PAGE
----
Could improving the complaints process improve patient safety?

Health Business analyses the Parliamentary and Health Service Ombudsman’s ‘Breaking down the Barriers’ report and examines what improving the complaints process could mean for improving patient safety and care outcomes for older patients.

People aged 65 and over are some of the most frequent users of NHS and social care services, but a recent report found that the Parliamentary and Health Service Ombudsman received far fewer complaints from this age group than would be proportionally expected. Older patients are some of the most vulnerable in the NHS and a lack of knowledge and confidence to complain could have disastrous impacts on patient safety and outcomes, as it means that many continue to suffer in silence and could lead to missed opportunities to improve services for others in the future.

The Parliamentary and Health Service Ombudsman is an independent complaint handling service that is responsible for making final decisions on complaints that have not been resolved by NHS England. The Ombudsman service published the ‘Breaking down the Barriers’ report after witnessing evidence of the particular barriers older people and their carers face when they want to raise concerns about poor care, with the hope of instigating action to help complaints be heard.

Ageing population
Caring for older patients is an ever increasing issue as the UK currently faces the prospects of an ageing population. According to the Office of National Statistics, approximately one in 10 people in the UK will be 75 or over by 2030, with the number of people over 85 set to double in the same time frame.

As it currently stands, people aged over 65 make up over half of all the time spent in hospital beds, but only account for one sixth of the country’s population. Additionally, people 85 or older account for one in 44 of the population, but account for approximately one sixth of the time spent in hospital beds.

Data from a national survey conducted by the Parliamentary and Health Service Ombudsman found that 76 per cent of the UK population aged over 65 had used an NHS service in the past 12 months, of which 14 per cent indicated that they had been unhappy with something when using these services. However, of these older patients who encountered issues, only half went on to complain. With a growing number of potential older patients who rely on health and care services, ensuring that there is complaints process in place that allows them to have their voice heard and encourages them to speak up could be vital to ensuring good quality of care.

Knowing how to complain
One of the key barriers that is preventing older people from engaging with the complaints process is that they don’t know how to make a complaint or who they should be complaining to. The Parliamentary and Health Service Ombudsman found that one in 10 people over the age of 65 did not know where to go to complain about a public service such as the NHS, with 15 per cent replying that they would not know where to go if they were unhappy with how an organisation has dealt with a complaint.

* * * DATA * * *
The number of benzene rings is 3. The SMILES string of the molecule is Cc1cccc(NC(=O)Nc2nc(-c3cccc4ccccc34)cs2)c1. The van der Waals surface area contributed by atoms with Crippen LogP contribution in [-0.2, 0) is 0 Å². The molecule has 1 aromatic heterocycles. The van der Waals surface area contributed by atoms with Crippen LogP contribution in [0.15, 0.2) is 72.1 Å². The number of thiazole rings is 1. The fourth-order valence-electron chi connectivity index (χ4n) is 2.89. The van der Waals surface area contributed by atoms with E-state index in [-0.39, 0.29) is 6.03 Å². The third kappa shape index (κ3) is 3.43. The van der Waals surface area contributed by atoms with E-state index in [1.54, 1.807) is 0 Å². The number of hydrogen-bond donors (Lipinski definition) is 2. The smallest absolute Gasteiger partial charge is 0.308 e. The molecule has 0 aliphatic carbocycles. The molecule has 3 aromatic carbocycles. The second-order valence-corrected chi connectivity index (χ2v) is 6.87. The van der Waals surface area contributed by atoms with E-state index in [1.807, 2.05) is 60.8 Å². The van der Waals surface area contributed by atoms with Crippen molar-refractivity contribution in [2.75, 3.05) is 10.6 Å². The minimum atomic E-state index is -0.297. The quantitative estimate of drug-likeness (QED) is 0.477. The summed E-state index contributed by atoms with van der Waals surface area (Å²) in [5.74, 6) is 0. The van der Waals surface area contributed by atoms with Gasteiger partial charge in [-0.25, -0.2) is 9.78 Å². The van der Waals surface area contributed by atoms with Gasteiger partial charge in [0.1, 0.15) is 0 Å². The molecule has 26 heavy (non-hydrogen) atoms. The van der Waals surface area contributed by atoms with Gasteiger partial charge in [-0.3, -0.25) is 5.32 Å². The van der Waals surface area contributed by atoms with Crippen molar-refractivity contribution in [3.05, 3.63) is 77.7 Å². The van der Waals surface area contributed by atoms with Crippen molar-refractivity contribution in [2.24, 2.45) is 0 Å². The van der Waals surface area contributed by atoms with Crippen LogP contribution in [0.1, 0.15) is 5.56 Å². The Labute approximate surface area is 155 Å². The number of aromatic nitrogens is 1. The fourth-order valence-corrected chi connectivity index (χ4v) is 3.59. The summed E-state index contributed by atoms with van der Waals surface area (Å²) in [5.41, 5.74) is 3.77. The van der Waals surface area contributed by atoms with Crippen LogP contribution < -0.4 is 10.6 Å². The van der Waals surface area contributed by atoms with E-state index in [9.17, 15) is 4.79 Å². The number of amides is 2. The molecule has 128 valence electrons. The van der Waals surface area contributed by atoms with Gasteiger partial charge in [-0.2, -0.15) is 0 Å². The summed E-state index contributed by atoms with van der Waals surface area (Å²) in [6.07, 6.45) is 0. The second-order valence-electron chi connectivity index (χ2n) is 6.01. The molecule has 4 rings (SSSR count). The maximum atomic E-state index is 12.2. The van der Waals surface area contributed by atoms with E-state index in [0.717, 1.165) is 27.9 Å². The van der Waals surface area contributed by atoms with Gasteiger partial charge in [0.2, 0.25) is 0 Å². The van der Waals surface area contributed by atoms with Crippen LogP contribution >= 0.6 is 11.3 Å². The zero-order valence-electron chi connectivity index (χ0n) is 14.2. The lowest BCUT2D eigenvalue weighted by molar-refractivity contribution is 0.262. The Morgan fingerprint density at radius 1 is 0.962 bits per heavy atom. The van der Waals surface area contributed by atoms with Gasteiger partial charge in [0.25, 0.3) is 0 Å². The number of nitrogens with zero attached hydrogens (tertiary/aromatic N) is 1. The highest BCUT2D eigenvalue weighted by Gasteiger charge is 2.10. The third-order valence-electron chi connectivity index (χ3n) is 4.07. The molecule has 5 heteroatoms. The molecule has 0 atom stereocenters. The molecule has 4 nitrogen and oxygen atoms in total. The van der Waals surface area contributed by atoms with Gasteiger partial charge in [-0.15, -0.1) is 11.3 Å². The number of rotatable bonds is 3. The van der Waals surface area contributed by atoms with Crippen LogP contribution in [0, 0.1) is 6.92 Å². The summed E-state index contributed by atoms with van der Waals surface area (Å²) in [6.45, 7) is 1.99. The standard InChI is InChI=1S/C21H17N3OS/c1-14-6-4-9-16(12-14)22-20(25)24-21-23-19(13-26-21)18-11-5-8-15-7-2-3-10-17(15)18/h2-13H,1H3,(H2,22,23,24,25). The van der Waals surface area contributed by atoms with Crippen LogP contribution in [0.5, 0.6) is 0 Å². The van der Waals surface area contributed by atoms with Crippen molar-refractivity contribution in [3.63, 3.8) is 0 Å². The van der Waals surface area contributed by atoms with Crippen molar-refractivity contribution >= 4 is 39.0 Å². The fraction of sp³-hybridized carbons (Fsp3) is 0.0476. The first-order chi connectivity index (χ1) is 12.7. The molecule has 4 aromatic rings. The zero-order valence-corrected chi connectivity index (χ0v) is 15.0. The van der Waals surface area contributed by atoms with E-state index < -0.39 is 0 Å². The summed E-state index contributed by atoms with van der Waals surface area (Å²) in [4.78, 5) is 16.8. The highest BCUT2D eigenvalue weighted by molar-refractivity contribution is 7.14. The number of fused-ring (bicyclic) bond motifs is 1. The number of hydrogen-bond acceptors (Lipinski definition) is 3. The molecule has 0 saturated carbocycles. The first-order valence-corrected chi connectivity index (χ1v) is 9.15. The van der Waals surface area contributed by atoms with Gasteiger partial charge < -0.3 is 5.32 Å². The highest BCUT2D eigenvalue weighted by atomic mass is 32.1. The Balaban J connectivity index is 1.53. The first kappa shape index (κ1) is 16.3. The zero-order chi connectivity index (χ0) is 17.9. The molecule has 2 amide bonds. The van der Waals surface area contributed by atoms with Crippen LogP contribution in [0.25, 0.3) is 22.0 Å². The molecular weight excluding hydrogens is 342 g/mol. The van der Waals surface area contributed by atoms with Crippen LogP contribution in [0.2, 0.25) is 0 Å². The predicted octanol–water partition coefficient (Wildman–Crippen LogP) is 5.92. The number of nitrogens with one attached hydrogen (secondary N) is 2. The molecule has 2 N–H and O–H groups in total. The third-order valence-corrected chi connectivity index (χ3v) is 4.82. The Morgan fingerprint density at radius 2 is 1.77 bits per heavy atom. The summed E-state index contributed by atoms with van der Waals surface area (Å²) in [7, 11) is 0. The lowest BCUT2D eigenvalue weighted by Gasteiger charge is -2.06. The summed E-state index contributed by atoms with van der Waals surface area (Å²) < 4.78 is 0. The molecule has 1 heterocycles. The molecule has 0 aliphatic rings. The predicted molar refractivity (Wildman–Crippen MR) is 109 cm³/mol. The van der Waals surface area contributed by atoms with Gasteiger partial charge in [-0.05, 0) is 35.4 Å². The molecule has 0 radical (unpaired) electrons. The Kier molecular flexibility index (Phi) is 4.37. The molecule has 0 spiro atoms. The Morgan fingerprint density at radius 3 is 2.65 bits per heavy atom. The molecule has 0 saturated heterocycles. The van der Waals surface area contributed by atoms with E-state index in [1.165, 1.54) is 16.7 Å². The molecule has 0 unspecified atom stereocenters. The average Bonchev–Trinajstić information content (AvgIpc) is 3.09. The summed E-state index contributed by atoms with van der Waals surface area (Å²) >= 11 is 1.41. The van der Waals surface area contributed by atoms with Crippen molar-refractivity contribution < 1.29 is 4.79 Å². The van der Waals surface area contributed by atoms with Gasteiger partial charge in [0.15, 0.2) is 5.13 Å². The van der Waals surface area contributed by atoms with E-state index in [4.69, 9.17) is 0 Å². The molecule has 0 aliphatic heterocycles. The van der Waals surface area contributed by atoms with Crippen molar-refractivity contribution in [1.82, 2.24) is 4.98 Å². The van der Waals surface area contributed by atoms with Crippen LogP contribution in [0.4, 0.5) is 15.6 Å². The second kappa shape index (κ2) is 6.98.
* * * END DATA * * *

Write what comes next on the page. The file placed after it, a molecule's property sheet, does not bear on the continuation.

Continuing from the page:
Furthermore, 18 per cent of over 75s said that they did not know where to go to make a complaint, with 26 per cent saying they would not know what to do if they were unhappy with how a complaint had been handled. A contributing factor to this is that complaints processes are increasingly being transferred to online services. An obvious limiting factor is that many people over the age of 65 are not as computer literate as younger generations, with only a third of over 75 year‑olds having access to internet at home.

The survey found that many older people lack awareness of complaints processes as they are directed to communication channels that are unfamiliar and not easily accessible to them. Only 17 per cent of people over the age of 75 found out about complaints services online, compared to an average of 26 per cent across all age groups.

A participant at a focus group in Manchester said: “The problem is that when people have a problem they don’t know where to go; they are referred to a computer which they don’t have; they are referred to a library which is too far away to get to and they wouldn’t know what to do anyway.”

Another factor that influenced older patients’ decisions to not complain was a lack of support. Over 3.5 million people over the age of 65 in the UK reportedly live alone, with 49 per cent of those over 75 living alone. Additionally, those over 75 are likely to live a more isolated life, with 11 per cent reporting to have no close friends at all, compared to two per cent of 18-24 year-olds. This absence of a support network can limit patients ability to raise concerns, due to a lack of confidence or a lack of communication skills due to their condition.